Theodore Roosevelt was nearsighted and experienced severe bronchial asthma that stunted his physical growth. However, his childhood illnesses inspired him to live a strenuous life – during a boxing match he detached a retina which resulted in blindness in the eye. He enjoyed nature, was the lieutenant colonel of the Rough Rider Regiment during the Spanish-American War, and was elected the 26th President of the United States.
6. Woodrow Wilson
"The man who is swimming against the stream knows the strength of it."
Woodrow Wilson was not only a poor student, he could barely read by the age of ten. Thanks to his father, who helped him overcome this form of dyslexia by teaching him the art of debate, Wilson went on to study law at the University of Virginia, become president of Princeton University, and eventually 28th President of the United States. Despite suffering a stroke while in office that left him partially paralyzed, Wilson was awarded Nobel Peace Prize in 1919.
7. Franklin Delano Roosevelt
FDR was quoted saying "Happiness lies in the joy of achievement and the thrill of creative effort."
Most of us aware that Franklin D. Roosevelt was partially paralyzed by polio in 1921. However, that didn't stop FDR from becoming the 32nd President in 1932 and leading the country out of the Great Depression and victory in World War II. He's often considered one of the greatest presidents our country has ever had.
8. Dwight D. Eisenhower
"Pessimism never won any battle."
Ike, a five-star general, Supreme Commander of the Allied Forces in Europe, President of Columbia University, and 34th President of the United States from 1953-1960 is believed to have had a learning disability. Most believe that Ike had some form of dyslexia.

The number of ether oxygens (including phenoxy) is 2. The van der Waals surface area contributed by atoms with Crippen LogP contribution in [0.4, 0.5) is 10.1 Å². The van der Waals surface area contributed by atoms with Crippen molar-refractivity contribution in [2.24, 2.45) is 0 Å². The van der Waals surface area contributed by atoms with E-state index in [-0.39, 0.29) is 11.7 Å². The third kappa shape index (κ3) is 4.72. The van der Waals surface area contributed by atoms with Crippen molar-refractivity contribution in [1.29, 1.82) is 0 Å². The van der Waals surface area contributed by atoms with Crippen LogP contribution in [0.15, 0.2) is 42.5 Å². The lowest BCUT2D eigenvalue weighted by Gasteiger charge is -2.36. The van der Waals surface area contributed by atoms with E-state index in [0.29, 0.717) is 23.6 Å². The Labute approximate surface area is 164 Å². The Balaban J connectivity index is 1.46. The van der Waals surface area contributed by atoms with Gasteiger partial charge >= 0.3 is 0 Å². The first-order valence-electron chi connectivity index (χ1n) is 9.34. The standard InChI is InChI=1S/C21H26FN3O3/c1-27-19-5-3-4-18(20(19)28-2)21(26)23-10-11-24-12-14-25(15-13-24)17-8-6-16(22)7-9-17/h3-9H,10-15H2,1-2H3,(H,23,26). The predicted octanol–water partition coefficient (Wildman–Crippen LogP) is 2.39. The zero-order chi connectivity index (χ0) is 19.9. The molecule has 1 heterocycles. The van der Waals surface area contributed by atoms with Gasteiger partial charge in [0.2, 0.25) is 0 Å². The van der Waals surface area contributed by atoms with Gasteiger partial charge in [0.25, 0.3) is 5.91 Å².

9. John F. Kennedy
"Only those who dare to fail greatly can ever achieve greatly."
Despite having some form of dyslexia and chronic back pain, JFK attended Harvard and served in the Navy during World War II where he was awarded the Purple Heart and the World War II Victory Medal. Kennedy also served in both the House of Representatives and the Senate before becoming the 35th President of the United States in 1960.
10. Ronald Reagan
"Don’t be afraid to see what you see."
The 40th President of the United States was so nearsighted that he had to sit in the front row of his classrooms. Reagan was also forced to wear a hearing aid during his presidency because it was difficult for him to hear. Despite this, Reagan was United States president, an actor, and the governor of California.
11. William Jefferson Clinton
"We all do better when we work together. Our differences do matter, but our common humanity matters more."
Bill Clinton dealt with a high-frequency hearing deficiency for a long time before getting a hearing aid in 1997. Despite this medical problem, Clinton was the governor of Arkansas and 42nd President of the United States. He could still even play his saxophone.
Assuming your achievements will be limited because of a disability is nothing more than an excuse. In fact, some of the greatest minds in our country had to over come disabilities.